However, while the substitution of plant growing media for GAC can contribute to higher removal efficiencies for some contaminants, GAC is also efficient in removing botanically important nutrients such as nitrates, ammonium and phosphates (Khalil et al. 2017; Zanella et al. 2015; Zhu et al. 2016), leading to a potential decline in plant health should these nutrients become limiting. As such, GAC must be used in conjunction with another substrate material, and in in concentrations that will not harm plant viability. In the studies mentioned previously, Wang and Zhang et al.’s. (2011) 1:1 mix of GAC and shale pebbles demonstrated an ability to support plant growth for 300 days with effective pollutant removal efficacies. Comparatively, Pettit et al’s (2018a) 1:1 mix of GAC and coarse coconut coir successively supported plant life for over 280 days. These findings indicate that 50% or more GAC: plant growth substrate should be acceptable to maintain plant health in most cases, although further work comparing substrate interactions with activated carbon or other absorbents within botanical biofilters is needed. For the commercial adoption of a composite substrate material to be viable, it first must be experimentally addressed with a range of plant species and pollutant types. This will further facilitate the optimisation of active green walls for the management of indoor air quality.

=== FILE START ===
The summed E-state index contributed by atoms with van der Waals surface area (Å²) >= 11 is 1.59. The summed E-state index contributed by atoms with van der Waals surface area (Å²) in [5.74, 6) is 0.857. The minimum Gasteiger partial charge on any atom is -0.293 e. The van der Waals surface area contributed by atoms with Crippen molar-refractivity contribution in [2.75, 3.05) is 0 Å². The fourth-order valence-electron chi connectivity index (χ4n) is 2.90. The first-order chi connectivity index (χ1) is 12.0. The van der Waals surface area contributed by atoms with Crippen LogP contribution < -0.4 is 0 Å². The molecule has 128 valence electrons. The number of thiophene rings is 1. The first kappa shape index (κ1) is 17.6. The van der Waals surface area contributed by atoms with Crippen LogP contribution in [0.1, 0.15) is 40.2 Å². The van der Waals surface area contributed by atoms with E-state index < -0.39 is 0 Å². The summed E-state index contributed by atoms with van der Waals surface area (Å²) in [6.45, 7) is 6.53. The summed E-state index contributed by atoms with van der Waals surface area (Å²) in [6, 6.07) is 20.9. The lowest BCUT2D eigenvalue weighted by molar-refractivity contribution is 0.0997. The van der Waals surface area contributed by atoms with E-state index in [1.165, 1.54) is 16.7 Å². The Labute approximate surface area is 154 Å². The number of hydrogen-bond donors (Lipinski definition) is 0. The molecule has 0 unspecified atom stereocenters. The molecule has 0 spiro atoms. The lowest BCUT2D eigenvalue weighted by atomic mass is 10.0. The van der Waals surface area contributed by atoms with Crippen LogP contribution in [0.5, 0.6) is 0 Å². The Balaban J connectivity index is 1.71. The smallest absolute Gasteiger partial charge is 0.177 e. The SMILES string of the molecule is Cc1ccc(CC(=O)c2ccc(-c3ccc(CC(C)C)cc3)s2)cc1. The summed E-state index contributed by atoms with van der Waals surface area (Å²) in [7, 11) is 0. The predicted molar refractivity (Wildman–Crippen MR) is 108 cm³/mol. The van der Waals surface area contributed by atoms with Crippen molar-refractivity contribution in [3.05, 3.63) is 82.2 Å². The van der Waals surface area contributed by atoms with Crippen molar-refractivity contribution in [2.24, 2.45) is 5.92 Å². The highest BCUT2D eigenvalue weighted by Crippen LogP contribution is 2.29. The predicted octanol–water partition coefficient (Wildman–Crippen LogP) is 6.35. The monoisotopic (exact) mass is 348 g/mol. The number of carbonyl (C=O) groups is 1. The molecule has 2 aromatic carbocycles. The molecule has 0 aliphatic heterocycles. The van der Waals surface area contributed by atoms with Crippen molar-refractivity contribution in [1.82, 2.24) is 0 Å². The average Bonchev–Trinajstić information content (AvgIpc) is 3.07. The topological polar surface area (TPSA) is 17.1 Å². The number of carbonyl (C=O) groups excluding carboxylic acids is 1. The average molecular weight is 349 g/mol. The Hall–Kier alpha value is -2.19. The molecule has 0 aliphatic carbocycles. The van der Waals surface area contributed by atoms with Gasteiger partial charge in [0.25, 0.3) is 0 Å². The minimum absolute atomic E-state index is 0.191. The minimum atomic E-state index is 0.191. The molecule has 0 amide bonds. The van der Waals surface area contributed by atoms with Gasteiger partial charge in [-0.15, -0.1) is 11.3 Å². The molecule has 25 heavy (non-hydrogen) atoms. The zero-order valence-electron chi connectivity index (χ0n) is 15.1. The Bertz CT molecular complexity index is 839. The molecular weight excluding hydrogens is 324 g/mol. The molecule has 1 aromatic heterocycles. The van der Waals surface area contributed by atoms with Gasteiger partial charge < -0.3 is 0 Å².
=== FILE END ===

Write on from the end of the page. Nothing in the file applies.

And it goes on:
In regards to PM removal, unlike potted plants where removal is based solely on deposition on the plant foliage, active systems pull air through a growth medium having many of the same properties as conventional filters. Removal efficiencies for PM in previous studies tend to increase as PM particle size increases (Irga et al. 2017a, b; Kim et al. 2021; Pettit et al. 2017). Pettit et al. (2017) found that PM SPRE could be enhanced with appropriate plant species selection, whereby plant species with denser, more complex root systems create a more compact substrate with altered pressure drop properties that positively influence PM removal efficiency. Considering this, Pettit et al. (2019a, b) noted considerable PM mitigation by an in-situ active green wall within a Beijing classroom containing a range of common indoor species, with the active system comparatively outperforming filter within the HVAC system of the classroom for PM removal at all size classes. It is possible that alteration of other substrate properties which influence pressure drop, as well as other physiochemical characteristics of a system’s substrate media could affect the subsequent PM removal performances, but further work in this area will be required to elucidate these effects.

2.8 Plant microbe interaction